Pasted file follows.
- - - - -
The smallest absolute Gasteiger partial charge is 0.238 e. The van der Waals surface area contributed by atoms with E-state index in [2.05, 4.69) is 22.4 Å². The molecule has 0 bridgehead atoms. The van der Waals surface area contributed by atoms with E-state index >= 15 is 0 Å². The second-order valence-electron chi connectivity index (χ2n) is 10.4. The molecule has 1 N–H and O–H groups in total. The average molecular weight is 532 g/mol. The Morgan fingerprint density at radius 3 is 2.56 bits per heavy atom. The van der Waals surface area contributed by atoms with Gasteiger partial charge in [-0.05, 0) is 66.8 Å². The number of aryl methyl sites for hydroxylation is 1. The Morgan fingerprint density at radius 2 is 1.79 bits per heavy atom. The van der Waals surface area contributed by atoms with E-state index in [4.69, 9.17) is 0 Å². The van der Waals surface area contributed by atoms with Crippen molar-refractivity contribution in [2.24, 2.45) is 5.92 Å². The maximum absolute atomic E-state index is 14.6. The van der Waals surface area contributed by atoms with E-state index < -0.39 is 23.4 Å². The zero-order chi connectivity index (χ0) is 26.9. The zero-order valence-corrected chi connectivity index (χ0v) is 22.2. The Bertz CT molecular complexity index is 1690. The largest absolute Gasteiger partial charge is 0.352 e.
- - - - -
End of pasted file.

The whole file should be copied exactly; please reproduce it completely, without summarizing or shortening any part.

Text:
The smallest absolute Gasteiger partial charge is 0.238 e. The van der Waals surface area contributed by atoms with E-state index in [2.05, 4.69) is 22.4 Å². The molecule has 0 bridgehead atoms. The van der Waals surface area contributed by atoms with E-state index >= 15 is 0 Å². The second-order valence-electron chi connectivity index (χ2n) is 10.4. The molecule has 1 N–H and O–H groups in total. The average molecular weight is 532 g/mol. The Morgan fingerprint density at radius 3 is 2.56 bits per heavy atom. The van der Waals surface area contributed by atoms with Gasteiger partial charge in [-0.05, 0) is 66.8 Å². The number of aryl methyl sites for hydroxylation is 1. The Morgan fingerprint density at radius 2 is 1.79 bits per heavy atom. The van der Waals surface area contributed by atoms with E-state index in [4.69, 9.17) is 0 Å². The van der Waals surface area contributed by atoms with Crippen molar-refractivity contribution in [2.24, 2.45) is 5.92 Å². The maximum absolute atomic E-state index is 14.6. The van der Waals surface area contributed by atoms with E-state index < -0.39 is 23.4 Å². The zero-order chi connectivity index (χ0) is 26.9. The zero-order valence-corrected chi connectivity index (χ0v) is 22.2. The Bertz CT molecular complexity index is 1690. The largest absolute Gasteiger partial charge is 0.352 e.